Darnley v Croydon Health Services NHS Trust – Case Summary

Darnley v Croydon Health Services NHS Trust

Supreme Court

Citations: [2018] UKSC 50; [2019] AC 831; [2018] 3 WLR 1153; [2019] 1 All ER 27; [2019] PIQR P4; [2018] Med LR 595.


The claimant attended A&E after suffering a blow to the head. He had severe headaches which were getting worse. The receptionist informed him that there was a waiting time of four to five hours. In reality, the hospital’s policy was that he would be seen in half an hour, at which point a triage nurse could better advise him (depending on his symptoms). After 19 minutes, the claimant left as he felt too ill to stay. He did not inform staff that he was leaving. The claimant later collapsed and suffered brain damage. He sued the hospital for negligence.

  1. Did the A&E receptionist and hospital owe the claimant a duty to provide him with accurate information?
  2. If there is a duty, what standard of care is owed?
  3. Did the claimant’s decision to leave break the chain of causation?

The Supreme Court held in favour of the claimant.

  • This case was not a novel situation. It was sufficiently analogous to the many cases stating that A&E medical staff owe a duty of care to patients. The defendant’s duty was to take reasonable steps not to cause foreseeable injury to patients: these facts fell within that duty. The fact that the duty was delegated to non-medical staff instead of medical staff was irrelevant.
  • The receptionist had not acted as a reasonable A&E receptionist ought to have done, as she did not follow the known and established policy.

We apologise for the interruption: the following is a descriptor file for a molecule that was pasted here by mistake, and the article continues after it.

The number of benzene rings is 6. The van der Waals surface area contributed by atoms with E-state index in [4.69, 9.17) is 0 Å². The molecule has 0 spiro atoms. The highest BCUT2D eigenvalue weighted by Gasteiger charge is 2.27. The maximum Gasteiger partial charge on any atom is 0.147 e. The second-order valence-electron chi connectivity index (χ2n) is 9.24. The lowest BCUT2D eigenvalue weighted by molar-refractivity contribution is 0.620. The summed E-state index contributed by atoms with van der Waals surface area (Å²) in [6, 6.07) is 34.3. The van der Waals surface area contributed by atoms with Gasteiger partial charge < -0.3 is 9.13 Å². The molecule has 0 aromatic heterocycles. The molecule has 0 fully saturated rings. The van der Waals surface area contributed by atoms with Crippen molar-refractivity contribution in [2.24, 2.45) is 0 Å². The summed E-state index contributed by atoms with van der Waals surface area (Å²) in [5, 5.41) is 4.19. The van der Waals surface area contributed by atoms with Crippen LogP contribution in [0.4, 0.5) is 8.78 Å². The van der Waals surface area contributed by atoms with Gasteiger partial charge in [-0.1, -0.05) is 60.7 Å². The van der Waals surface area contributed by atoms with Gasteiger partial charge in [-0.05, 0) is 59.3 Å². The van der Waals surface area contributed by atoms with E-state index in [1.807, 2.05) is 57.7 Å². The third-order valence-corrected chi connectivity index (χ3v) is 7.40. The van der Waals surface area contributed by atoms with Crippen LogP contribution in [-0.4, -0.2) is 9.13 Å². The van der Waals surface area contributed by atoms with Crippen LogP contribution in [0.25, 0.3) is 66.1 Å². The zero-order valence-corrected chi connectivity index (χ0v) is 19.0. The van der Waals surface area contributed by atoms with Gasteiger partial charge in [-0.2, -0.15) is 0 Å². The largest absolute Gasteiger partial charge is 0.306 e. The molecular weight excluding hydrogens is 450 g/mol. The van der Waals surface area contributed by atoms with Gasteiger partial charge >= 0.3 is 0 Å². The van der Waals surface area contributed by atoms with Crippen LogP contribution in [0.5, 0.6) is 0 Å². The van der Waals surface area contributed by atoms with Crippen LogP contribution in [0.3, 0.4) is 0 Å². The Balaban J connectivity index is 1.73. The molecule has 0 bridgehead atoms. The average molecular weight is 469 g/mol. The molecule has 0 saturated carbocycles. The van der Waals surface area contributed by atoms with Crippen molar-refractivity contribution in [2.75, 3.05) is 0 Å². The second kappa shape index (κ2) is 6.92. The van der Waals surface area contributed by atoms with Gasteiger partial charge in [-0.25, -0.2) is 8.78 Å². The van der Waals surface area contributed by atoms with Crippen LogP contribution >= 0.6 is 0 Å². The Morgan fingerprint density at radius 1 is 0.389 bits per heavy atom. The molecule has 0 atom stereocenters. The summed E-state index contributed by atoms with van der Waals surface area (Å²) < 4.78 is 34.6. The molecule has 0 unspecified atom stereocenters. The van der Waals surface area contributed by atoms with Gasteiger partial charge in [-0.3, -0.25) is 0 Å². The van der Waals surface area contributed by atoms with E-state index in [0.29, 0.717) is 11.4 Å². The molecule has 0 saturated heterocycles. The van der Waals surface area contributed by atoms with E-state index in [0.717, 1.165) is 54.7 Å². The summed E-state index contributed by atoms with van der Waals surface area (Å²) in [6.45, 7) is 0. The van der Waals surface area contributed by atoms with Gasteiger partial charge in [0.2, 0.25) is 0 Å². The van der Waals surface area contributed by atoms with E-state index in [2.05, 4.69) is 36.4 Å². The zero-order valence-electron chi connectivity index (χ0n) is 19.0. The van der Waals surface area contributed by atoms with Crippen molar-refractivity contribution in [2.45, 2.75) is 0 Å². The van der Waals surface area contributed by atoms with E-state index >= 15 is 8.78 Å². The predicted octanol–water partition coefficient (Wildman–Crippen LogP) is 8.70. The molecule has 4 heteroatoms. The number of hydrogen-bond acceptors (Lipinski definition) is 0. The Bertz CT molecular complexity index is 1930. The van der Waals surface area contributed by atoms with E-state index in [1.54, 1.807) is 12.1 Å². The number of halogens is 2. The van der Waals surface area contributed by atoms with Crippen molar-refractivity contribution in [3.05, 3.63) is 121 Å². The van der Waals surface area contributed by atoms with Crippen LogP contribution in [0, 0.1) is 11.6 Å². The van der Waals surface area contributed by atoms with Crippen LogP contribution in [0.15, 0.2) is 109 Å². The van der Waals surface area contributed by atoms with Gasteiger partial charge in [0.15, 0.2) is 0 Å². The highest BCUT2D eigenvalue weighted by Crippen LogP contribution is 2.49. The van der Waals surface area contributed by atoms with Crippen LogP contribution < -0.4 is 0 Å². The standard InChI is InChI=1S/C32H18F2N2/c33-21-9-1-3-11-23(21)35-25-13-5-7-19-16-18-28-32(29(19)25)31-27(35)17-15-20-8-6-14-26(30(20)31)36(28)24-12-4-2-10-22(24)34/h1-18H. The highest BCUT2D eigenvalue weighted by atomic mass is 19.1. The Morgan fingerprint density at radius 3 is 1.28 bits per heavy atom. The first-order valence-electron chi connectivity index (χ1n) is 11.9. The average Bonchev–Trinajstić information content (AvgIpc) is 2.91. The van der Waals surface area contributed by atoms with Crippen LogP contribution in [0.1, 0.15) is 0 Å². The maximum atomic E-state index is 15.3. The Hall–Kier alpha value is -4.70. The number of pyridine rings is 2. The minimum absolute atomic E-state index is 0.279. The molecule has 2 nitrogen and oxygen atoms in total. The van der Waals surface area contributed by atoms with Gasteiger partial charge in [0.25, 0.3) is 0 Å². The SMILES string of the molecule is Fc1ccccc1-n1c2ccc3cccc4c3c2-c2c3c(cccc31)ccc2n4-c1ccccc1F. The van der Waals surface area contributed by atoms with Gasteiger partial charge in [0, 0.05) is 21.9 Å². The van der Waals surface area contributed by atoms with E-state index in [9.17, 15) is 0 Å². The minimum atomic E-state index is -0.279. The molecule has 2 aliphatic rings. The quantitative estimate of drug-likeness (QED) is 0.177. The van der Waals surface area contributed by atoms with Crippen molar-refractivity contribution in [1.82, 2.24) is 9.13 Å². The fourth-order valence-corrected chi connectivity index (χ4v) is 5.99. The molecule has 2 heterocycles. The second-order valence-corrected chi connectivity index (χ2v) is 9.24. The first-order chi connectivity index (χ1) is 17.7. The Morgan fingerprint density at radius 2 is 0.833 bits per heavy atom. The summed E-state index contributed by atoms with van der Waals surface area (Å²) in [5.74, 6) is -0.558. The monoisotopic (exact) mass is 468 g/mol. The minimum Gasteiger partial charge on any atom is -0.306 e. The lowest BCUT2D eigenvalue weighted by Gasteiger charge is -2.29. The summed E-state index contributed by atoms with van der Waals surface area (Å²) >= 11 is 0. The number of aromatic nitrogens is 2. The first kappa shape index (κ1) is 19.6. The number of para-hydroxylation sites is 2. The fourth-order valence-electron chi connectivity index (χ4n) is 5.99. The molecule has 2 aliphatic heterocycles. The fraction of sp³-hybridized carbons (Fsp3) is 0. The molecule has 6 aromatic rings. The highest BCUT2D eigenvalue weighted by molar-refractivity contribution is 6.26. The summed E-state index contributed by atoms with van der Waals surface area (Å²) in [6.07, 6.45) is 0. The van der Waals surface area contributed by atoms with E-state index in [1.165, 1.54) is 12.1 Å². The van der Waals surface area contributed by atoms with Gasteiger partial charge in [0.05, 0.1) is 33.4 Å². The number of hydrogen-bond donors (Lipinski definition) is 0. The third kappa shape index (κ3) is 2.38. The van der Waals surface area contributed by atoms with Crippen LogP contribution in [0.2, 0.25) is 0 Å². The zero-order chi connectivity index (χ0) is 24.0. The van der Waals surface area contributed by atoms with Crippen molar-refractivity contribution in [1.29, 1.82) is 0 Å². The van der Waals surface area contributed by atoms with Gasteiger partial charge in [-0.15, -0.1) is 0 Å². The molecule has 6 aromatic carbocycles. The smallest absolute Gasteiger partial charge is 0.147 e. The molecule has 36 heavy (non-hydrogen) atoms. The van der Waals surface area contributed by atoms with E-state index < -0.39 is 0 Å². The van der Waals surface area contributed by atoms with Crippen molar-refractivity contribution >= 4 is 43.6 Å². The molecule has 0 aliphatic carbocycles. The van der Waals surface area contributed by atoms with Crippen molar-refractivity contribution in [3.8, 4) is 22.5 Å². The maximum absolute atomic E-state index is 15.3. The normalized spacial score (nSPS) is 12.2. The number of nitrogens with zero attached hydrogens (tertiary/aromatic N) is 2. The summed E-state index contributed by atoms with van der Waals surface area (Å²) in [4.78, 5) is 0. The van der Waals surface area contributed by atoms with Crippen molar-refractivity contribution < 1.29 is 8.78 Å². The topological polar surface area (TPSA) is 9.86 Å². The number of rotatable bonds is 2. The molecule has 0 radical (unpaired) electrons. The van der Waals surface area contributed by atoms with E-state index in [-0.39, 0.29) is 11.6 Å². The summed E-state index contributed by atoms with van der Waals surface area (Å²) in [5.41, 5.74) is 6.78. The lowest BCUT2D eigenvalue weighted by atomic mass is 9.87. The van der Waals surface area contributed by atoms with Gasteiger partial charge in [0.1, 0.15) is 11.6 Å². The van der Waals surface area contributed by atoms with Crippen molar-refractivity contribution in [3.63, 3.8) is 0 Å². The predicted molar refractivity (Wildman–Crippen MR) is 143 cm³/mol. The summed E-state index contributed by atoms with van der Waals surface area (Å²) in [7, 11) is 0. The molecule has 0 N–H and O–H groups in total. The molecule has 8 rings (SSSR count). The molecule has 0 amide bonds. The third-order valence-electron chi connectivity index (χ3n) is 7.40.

• Since the claimant would have remained in the hospital if he had known the truth and it was reasonably foreseeable that he might leave if provided incorrect information, causation was unbroken.

The defendant was therefore liable in negligence.

This Case is Authority For…

There is no need to consider the test in Caparo v Dickman [1990] UKHL 2 to hold that there is a duty of care where the facts of the case are sufficiently analogous to existing, non-novel cases. Where the precise facts are unusual but the overall issue essentially falls within an existing category of duty of care, a duty exists.

A medical receptionist owes patients a duty to take reasonable steps not to provide misleading information as to the availability of medical care. The standard of care is that of an averagely competent and well-informed A&E receptionist.

A claimant’s decision-making process cannot be assessed in isolation from the breach. Where a claimant’s decision is influenced by the breach, it is less likely to break the chain of causation.